The current generation of high-end smartphone cameras offers sensor resolutions that only a few years ago would have been reserved for digital SLRs. However, not only the main camera modules offer higher megapixel counts, the same is true for the front cameras that are typically used for video chats and self-portraits.
While more megapixels mean more image detail for mobile photographers they also pose a risk to your privacy as researchers from the Technical University Berlin and Telekom Innovation Laboratories have found. The front cameras in some smartphones are now powerful enough to capture detailed images of screen reflections in the eyes or glasses of smartphone users, allowing intruders to view the content of displays.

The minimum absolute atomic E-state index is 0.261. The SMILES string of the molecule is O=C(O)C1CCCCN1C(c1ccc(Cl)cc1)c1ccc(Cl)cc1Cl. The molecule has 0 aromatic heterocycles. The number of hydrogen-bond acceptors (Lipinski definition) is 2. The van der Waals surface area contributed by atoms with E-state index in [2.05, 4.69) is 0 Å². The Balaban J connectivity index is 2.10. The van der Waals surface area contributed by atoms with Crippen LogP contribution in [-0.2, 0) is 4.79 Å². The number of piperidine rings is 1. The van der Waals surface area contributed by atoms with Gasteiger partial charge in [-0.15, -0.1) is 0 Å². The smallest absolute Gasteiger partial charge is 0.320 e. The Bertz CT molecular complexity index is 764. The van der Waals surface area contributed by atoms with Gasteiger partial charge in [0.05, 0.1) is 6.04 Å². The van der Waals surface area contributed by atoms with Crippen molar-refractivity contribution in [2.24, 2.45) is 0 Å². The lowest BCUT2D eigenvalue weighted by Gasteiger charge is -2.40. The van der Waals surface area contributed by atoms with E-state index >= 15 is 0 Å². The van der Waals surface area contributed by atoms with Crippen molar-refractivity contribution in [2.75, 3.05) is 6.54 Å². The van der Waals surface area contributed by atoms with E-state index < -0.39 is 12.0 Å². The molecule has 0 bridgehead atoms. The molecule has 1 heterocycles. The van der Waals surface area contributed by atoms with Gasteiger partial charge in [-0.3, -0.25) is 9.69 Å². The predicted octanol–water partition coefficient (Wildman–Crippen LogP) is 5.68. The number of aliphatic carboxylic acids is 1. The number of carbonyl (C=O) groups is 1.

For the study scientists used the Oppo N1 smartphone with its tiltable 13MP camera. By using a customized app they were able to access the camera remotely and capture the screen reflection in the eyes of the viewers. The results were even better with users wearing glasses, allowing for the recording of key entries that were made on the touchscreen, for example when entering passwords or other personal information.
By controlling the rear camera of a device the research team was even able to capture finger print information of smartphone users which could be used to bypass biometric controls. The complete results of the study will be presented in August at the Workshop on Offensive Technologies (WOOT) in San Diego.
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